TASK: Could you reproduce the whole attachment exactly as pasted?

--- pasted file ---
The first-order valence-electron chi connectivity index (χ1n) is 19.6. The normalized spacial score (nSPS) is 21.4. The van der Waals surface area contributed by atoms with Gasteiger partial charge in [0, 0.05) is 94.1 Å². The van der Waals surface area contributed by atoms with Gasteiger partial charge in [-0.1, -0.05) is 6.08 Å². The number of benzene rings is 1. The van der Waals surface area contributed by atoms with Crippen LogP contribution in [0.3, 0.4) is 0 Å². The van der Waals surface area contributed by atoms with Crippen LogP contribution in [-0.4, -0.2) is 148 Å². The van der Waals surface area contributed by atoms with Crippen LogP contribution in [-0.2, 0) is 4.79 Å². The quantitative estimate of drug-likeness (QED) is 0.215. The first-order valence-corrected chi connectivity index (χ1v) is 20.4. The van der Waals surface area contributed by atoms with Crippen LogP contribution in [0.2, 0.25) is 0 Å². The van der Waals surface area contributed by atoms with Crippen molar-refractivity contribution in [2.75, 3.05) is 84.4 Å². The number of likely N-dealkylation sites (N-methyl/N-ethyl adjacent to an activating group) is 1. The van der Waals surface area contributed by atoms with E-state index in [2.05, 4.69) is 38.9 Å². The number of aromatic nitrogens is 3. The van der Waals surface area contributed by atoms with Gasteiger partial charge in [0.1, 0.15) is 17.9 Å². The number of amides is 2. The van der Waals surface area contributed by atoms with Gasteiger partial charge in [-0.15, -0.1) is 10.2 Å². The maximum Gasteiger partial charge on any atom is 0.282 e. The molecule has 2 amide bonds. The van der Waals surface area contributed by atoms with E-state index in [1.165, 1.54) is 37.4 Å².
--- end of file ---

The first-order valence-electron chi connectivity index (χ1n) is 19.6. The normalized spacial score (nSPS) is 21.4. The van der Waals surface area contributed by atoms with Gasteiger partial charge in [0, 0.05) is 94.1 Å². The van der Waals surface area contributed by atoms with Gasteiger partial charge in [-0.1, -0.05) is 6.08 Å². The number of benzene rings is 1. The van der Waals surface area contributed by atoms with Crippen LogP contribution in [0.3, 0.4) is 0 Å². The van der Waals surface area contributed by atoms with Crippen LogP contribution in [-0.4, -0.2) is 148 Å². The van der Waals surface area contributed by atoms with Crippen LogP contribution in [-0.2, 0) is 4.79 Å². The quantitative estimate of drug-likeness (QED) is 0.215. The first-order valence-corrected chi connectivity index (χ1v) is 20.4. The van der Waals surface area contributed by atoms with Crippen LogP contribution in [0.2, 0.25) is 0 Å². The van der Waals surface area contributed by atoms with Crippen molar-refractivity contribution in [2.75, 3.05) is 84.4 Å². The number of likely N-dealkylation sites (N-methyl/N-ethyl adjacent to an activating group) is 1. The van der Waals surface area contributed by atoms with E-state index in [2.05, 4.69) is 38.9 Å². The number of aromatic nitrogens is 3. The van der Waals surface area contributed by atoms with Gasteiger partial charge in [0.1, 0.15) is 17.9 Å². The number of amides is 2. The van der Waals surface area contributed by atoms with Gasteiger partial charge in [-0.15, -0.1) is 10.2 Å². The maximum Gasteiger partial charge on any atom is 0.282 e. The molecule has 2 amide bonds. The van der Waals surface area contributed by atoms with E-state index in [1.165, 1.54) is 37.4 Å².